• Exposure to cigarette smoke: Exposure to cigarette smoke can weaken the immune system and significantly increase the risk of developing severe RSV infection.

If you or someone you know is at high risk for severe RSV infection, it is important to take precautions such as frequent hand washing, avoiding crowded spaces or close contact with sick individuals, and staying up-to-date with RSV vaccines and treatments recommended by your healthcare provider.

Complications Associated with RSV

RSV can cause various complications, especially in infants, young children, older adults, and people with weakened immune systems.

Some of the most encountered complications associated with RSV infection include:

  • Bronchiolitis: Bronchiolitis is a respiratory condition that affects the small airways in the lungs. RSV is the most common cause of bronchiolitis in infants and young children.
  • Pneumonia: RSV can also cause pneumonia, an infection of the lungs that can be serious and potentially life-threatening.
  • Croup: RSV can cause croup, which affects the larynx (voice box), causing a barking cough and difficulty breathing.
  • Otitis media: RSV can cause ear infections, especially in young children.
  • Respiratory failure: In severe cases, RSV infection can lead to respiratory failure, a medical emergency requiring immediate treatment.
  • Apnea: RSV can cause apnea, where breathing stops temporarily, especially in premature infants.
  • Wheezing: RSV can cause wheezing, a high-pitched whistling sound when breathing that can indicate an underlying respiratory condition.
  • Death: Although rare, RSV infection can lead to death, especially in high-risk populations such as premature infants or those with underlying health conditions.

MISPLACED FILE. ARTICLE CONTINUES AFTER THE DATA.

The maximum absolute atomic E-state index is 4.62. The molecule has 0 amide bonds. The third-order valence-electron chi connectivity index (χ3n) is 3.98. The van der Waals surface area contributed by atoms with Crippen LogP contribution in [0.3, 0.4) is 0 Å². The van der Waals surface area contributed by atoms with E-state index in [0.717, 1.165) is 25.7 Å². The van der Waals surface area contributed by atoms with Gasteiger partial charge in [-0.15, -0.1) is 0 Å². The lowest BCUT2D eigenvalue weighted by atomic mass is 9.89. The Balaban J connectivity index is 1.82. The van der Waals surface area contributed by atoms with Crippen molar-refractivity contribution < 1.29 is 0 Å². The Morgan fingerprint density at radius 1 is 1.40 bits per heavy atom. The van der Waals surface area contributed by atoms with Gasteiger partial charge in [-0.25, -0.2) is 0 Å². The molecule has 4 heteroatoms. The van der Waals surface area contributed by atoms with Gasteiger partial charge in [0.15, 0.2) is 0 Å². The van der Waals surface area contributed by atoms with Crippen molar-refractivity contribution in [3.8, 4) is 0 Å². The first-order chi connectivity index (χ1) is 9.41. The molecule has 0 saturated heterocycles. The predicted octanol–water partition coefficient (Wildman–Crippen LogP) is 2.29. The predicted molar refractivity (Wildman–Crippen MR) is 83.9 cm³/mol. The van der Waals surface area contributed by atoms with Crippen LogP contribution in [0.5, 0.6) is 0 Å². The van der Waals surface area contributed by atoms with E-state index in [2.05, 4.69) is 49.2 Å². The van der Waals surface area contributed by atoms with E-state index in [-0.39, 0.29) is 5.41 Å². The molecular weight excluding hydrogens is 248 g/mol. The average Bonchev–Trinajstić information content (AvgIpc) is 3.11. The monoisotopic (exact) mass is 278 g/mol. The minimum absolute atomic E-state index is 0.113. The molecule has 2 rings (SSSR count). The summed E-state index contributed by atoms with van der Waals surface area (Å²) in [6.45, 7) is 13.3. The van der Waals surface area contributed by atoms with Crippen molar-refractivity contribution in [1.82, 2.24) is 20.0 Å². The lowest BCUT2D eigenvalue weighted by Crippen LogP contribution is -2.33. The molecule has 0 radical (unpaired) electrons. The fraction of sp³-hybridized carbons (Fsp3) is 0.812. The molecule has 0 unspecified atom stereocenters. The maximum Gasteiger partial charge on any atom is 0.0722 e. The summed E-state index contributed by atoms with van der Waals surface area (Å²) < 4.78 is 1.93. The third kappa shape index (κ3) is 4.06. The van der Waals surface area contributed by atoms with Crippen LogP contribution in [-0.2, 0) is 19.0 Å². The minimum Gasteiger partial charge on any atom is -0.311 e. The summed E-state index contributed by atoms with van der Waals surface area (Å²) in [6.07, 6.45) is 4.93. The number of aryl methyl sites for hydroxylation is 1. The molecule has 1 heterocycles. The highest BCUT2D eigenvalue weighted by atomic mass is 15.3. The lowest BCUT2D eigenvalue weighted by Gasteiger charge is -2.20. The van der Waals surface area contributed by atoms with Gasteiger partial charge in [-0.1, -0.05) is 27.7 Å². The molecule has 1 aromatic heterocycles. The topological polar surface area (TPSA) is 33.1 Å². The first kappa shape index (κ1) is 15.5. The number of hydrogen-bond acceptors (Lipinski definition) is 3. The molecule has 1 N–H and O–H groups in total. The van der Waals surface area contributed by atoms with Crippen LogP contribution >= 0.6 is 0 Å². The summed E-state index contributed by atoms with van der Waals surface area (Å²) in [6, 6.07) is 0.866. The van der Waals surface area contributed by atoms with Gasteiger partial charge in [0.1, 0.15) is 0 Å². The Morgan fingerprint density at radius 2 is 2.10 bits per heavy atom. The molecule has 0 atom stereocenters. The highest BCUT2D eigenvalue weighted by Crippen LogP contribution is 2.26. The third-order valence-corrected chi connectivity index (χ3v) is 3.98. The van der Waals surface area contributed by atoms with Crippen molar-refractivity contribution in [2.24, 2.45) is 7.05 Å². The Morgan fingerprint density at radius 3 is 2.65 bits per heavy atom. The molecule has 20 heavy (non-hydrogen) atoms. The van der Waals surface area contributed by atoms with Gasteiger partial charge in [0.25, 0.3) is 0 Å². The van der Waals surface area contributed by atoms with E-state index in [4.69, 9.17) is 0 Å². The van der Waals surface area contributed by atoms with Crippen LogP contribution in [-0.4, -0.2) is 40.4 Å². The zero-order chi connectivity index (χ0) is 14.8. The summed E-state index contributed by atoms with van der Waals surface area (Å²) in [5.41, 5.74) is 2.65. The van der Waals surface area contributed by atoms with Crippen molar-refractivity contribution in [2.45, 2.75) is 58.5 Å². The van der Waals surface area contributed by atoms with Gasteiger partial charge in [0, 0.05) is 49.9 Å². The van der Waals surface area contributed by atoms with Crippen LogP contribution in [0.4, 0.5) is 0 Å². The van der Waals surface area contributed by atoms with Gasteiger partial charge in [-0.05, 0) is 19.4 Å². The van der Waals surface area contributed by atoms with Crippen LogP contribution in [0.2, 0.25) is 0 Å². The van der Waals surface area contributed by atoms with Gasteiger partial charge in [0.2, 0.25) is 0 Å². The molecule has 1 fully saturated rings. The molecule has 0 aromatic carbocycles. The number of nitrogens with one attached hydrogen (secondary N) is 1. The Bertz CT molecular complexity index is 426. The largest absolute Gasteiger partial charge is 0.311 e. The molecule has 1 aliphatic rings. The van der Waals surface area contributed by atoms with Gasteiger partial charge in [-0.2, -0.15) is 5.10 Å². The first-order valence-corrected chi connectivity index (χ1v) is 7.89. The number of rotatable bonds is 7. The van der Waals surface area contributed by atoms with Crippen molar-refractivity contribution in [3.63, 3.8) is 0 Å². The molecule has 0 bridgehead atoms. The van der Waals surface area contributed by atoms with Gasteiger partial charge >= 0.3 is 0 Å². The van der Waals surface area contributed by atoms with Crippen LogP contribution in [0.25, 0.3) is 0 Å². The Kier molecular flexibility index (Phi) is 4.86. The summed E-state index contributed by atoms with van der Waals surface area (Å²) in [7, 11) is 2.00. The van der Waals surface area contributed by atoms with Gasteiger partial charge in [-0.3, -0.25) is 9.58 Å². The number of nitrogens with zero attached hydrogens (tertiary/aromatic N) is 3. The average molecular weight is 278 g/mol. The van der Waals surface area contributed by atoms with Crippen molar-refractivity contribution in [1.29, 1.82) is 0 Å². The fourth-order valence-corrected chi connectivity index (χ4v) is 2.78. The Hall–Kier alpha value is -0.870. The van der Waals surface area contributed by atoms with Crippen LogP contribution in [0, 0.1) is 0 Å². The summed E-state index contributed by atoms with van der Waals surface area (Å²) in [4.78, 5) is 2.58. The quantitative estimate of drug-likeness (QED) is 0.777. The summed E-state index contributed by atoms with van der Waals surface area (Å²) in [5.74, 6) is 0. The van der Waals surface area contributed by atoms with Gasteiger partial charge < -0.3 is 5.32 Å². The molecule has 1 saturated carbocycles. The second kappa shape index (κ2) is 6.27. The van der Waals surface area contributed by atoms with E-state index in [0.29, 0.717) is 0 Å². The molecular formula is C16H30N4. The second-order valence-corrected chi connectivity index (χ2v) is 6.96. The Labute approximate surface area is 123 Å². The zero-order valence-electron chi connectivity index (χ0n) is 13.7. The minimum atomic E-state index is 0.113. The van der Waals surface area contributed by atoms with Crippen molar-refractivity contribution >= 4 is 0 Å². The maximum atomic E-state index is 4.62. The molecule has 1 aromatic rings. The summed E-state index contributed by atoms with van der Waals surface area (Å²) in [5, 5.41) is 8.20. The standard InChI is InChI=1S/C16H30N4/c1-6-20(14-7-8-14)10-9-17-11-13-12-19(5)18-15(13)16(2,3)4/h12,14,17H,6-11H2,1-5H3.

If you or someone you know is experiencing symptoms of RSV, it is essential to seek medical care promptly, especially if you or they are in a high-risk group for severe infection. Early treatment can help prevent complications and improve outcomes.

Prevention of RSV

There are several steps one can take to prevent the spread of RSV:

  • Cover your cough and sneeze into a tissue
  • Wash hands often, preferably with soap and water for at least 20 seconds
  • Avoid close contact with other individuals, such as sharing utensils, kissing, shaking hands, etc.
  • Clean surfaces that are frequently touched, including mobile phones, door knobs, taps, handles, etc.
  • Avoid interacting with kids or handling babies if you have cold or cold-like symptoms
  • Do not handle babies and young children without washing hands
  • Restrict time kids spend at childcare centers or contagious settings
  • Speak to a medical professional if your child is vulnerable to severe RSV disease

Frequently Asked Questions

The virus is usually spread by droplet and contact transmission. This is also why medical professionals strictly ask parents and other family members to wash their hands frequently while handling babies, diapering, feeding, and preparing formula or food for them. Hand hygiene plays the most crucial part in preventing RSV.

RSV usually starts with cold-like symptoms. It may become serious when the virus enters the infant's lower airways. The infant may forget to breathe or breathe harder.

No. Patients do not develop permanent immunity to the virus. Individuals who are infected with RSV may get infections again during their life. However, subsequent infections are usually less severe.

RSV infections occur all across the globe. The outbreaks may last up to 5 months (commonly late fall through early spring). This virus usually spreads commonly in households, daycare centers, and schools.

It is advised that you should consult with your healthcare provider without delay. Breathing difficulties in an infant are considered an emergency. Immediate medical help can help the baby recover faster.

RSV is common all over the world. Hence, additional precautions are not needed when traveling.

All children will have had exposure to RSV before they reach age 2. Children under 2 are more prone to develop bronchiolitis (lower respiratory tract infection). These infections are usually less severe in children older than 2.

Yes. The infection can be life-threatening! There is no medicine to treat severe RSV infection. Hence, the parents are advised to care for the baby by getting treated for its effects on the respiratory system.